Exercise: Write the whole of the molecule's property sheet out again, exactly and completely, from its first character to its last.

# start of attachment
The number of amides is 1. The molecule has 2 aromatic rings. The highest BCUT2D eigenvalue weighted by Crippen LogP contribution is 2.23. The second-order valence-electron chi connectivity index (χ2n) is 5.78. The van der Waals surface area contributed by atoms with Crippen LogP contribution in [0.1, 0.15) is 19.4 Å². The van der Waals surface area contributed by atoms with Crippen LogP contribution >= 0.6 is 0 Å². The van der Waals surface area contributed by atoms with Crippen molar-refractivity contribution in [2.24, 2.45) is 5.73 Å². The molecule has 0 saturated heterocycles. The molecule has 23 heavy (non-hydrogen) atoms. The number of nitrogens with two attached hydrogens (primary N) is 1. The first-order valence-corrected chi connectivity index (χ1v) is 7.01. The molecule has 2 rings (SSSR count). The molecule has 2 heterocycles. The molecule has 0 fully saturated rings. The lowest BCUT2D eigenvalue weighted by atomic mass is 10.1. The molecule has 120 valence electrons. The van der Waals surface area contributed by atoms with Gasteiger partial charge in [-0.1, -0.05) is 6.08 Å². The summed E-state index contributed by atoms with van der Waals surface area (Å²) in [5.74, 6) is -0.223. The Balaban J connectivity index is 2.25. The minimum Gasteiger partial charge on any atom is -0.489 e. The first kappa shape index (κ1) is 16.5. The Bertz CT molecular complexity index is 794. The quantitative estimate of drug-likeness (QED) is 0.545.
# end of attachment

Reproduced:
The number of amides is 1. The molecule has 2 aromatic rings. The highest BCUT2D eigenvalue weighted by Crippen LogP contribution is 2.23. The second-order valence-electron chi connectivity index (χ2n) is 5.78. The van der Waals surface area contributed by atoms with Crippen LogP contribution in [0.1, 0.15) is 19.4 Å². The van der Waals surface area contributed by atoms with Crippen LogP contribution >= 0.6 is 0 Å². The van der Waals surface area contributed by atoms with Crippen molar-refractivity contribution in [2.24, 2.45) is 5.73 Å². The molecule has 0 saturated heterocycles. The molecule has 23 heavy (non-hydrogen) atoms. The number of nitrogens with two attached hydrogens (primary N) is 1. The first-order valence-corrected chi connectivity index (χ1v) is 7.01. The molecule has 2 rings (SSSR count). The molecule has 2 heterocycles. The molecule has 0 fully saturated rings. The lowest BCUT2D eigenvalue weighted by atomic mass is 10.1. The molecule has 120 valence electrons. The van der Waals surface area contributed by atoms with Gasteiger partial charge in [-0.1, -0.05) is 6.08 Å². The summed E-state index contributed by atoms with van der Waals surface area (Å²) in [5.74, 6) is -0.223. The Balaban J connectivity index is 2.25. The minimum Gasteiger partial charge on any atom is -0.489 e. The first kappa shape index (κ1) is 16.5. The Bertz CT molecular complexity index is 794. The quantitative estimate of drug-likeness (QED) is 0.545.